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Rightgrrl and The Nation: Allies in War

November 04, 2001|GALE HOLLAND | Gale Holland is a Los Angeles journalist. She writes for Opinion each month on the liberal and conservative press

The war against Islamic terrorists has made strange bedfellows out of right-and left-wing pundits, most of whom, regardless of ideological stripe, support the current U.S. military campaign in Afghanistan.

To be sure, antiwar clarions still sound from the left. Three-and-a-half weeks into the offensive, some were still calling for a police response rather than military action: "Go to the U.N., proceed on the basis that Sept. 11 was a crime," Alexander Cockburn, writing in his online newsletter Counterpunch (motto: "The left according to Cockburn"), put it most succinctly.

But other leftists, including Harold Meyerson in the ever-nuanced American Prospect (motto: "We may be left, but Goldurnit, we're part of the national dialogue"), conceded that a Gore response would have looked about the same as the Bush/Powell effort.

And even entrenched doves allowed that war resistance threatens to render the left irrelevant in a nation stung to action by the terrorist attacks and convinced of the Taliban's role in aiding Osama bin Laden: "At this point, whatever we propose is most unlikely to have any impact," Adolph L. Reed Jr. wrote morosely in The Progressive (motto: "War! What is it good for? Absolutely Nothing.") "This situation underscores the pitiable weakness of the left in this country."

An unlikely, if contemptuous, defense of liberals was mounted in the pages of FrontPageMagazine, the online publication of irrelevant-leftist-turned-irrelevant-conservative David Horowitz, (motto: "Fighting the battles of the '60s well into the next millennium").

"Don't count the left out yet," contributor Bruce Thornton wrote. "Like Rasputin, it may have been poisoned, shot, stabbed, and thrown bound into the Neva River, but the hands are still wriggling."

Other right-wing pundits took potshots at their adversaries for expressing anguish over mounting Afghan civilian casualties. "What about all those civilians that died [on Sept. 11? Do the 'John Lennonites' remember them? Apparently not," said Bonnie Chernin Rogoff, writing in Rightgrrl, a conservative women's zine (motto: "For the woman who hates Bill Clinton but hates Hillary more").

You've got to admire conservative commentator Anne Coulter's resilience. Weeks after being bounced from National Review Online (motto: "America's premier website for bombastic conservative prose") for inflammatory statements against Muslims, she's back at it in FrontPage, trashing the New York Times' Maureen Dowd in particular and women in general. "Women--and I don't mean to limit that to the biological sense--always become hysterical at the first sign of trouble," she writes. "They have no capacity to solve problems, so instead they fret. But despite the fearful fifth columnists whiling away the war naysaying America's response, we will win this war. You just stay warm, girls...the men are fixing the car.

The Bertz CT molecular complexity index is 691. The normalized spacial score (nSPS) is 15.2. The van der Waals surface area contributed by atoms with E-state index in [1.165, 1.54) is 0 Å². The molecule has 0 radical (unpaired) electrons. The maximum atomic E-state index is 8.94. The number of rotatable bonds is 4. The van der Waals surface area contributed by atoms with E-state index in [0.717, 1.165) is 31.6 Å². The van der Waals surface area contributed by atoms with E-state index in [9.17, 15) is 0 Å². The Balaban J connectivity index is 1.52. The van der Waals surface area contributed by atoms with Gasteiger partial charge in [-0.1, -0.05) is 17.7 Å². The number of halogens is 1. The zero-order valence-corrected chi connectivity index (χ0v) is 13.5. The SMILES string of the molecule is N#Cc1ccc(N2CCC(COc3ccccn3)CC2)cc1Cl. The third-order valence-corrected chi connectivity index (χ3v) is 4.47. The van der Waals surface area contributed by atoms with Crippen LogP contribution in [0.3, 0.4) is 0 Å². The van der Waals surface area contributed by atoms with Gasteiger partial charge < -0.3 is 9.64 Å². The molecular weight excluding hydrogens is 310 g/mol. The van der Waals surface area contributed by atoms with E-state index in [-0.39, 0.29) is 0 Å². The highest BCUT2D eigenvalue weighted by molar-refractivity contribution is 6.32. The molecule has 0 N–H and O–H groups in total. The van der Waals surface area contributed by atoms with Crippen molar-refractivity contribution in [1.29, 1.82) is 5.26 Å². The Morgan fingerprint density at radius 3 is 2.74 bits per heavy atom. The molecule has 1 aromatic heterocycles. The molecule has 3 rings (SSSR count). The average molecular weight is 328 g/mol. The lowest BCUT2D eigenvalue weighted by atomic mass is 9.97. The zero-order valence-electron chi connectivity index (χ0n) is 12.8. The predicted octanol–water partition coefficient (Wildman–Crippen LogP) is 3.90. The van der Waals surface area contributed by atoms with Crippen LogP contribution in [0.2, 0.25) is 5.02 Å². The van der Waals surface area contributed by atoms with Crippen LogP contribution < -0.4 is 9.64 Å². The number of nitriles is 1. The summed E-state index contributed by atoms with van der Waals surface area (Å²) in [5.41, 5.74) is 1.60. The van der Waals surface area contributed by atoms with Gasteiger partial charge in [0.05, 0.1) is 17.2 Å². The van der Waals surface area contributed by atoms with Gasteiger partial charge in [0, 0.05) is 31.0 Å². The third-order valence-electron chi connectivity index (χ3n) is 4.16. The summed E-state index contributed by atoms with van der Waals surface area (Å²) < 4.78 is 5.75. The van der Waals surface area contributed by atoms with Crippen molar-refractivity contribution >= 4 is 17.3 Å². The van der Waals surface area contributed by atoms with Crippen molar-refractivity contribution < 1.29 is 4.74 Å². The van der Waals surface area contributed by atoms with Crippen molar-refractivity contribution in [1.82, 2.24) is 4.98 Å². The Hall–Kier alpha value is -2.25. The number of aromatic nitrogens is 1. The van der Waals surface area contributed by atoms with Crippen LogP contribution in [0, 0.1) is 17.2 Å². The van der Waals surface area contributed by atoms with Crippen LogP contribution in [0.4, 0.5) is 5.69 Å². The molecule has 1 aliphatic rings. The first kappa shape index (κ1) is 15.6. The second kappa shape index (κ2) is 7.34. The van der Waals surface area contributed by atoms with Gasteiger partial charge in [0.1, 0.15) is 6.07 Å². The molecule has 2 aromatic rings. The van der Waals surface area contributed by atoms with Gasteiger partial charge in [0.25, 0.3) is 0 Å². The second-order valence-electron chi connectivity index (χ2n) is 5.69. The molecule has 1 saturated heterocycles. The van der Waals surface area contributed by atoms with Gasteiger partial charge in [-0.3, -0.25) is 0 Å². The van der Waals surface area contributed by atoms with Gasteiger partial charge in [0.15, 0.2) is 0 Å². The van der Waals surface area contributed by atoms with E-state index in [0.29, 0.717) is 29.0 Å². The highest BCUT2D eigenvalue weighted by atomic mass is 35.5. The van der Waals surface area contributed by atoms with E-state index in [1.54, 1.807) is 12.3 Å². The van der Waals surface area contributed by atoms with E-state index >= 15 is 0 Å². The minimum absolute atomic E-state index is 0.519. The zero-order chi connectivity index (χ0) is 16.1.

Conservative liberal-bashers made an exception for leftist Christopher Hitchens, whose bitter repudiations of the antiwar crowd earned him accolades, including top billing on the National Review Online's "Surprising Good Guys List." (But then, the Review's Jonah Goldberg, traveling with a bomb-sniffing Golden Retriever at the World Trade Center wreckage, also wrote in praise of man's best friend, the dog.) Hitchens, in typically perverse fashion, responded by jumping back into the left camp with a snipe in The Nation (motto: "Motto? We think not.") at his old nemesis, Henry Kissinger.

"It was utterly nauseating to see Kissinger re-enthroned as a pundit in the aftermath of Sept. 11, talking his usual 'windy, militant trash,' to borrow Auden's phrase for it," Hitchens wrote. "I caught him talking to John McLaughlin and looking on the bright side by saying that the mass murder had strengthened something called the Western alliance. Say what you will about our Henry, he can find the joy in any nightmare."

In an interesting side debate, the right questioned whether Islam is the real enemy. National Review editor-at-large William F. Buckley continued to push for a "holy war" against the religion of 1.8 billion people worldwide (roughly the same as the number of Christians). But David F. Forte, writing for the National Review Online, insisted that blanket religious denunciations had fatally compromised U.S. Middle Eastern policy. "We operated on a stereotype, namely, that Islam was by nature intolerant and violent," Forte wrote. "And by so doing, we assisted in the legitimization of radical extremists within the Muslim world. At the same time, we incurred the resentment of moderate Muslims who opposed both the extremists and the autocratic governments the United States was seen to be supporting."

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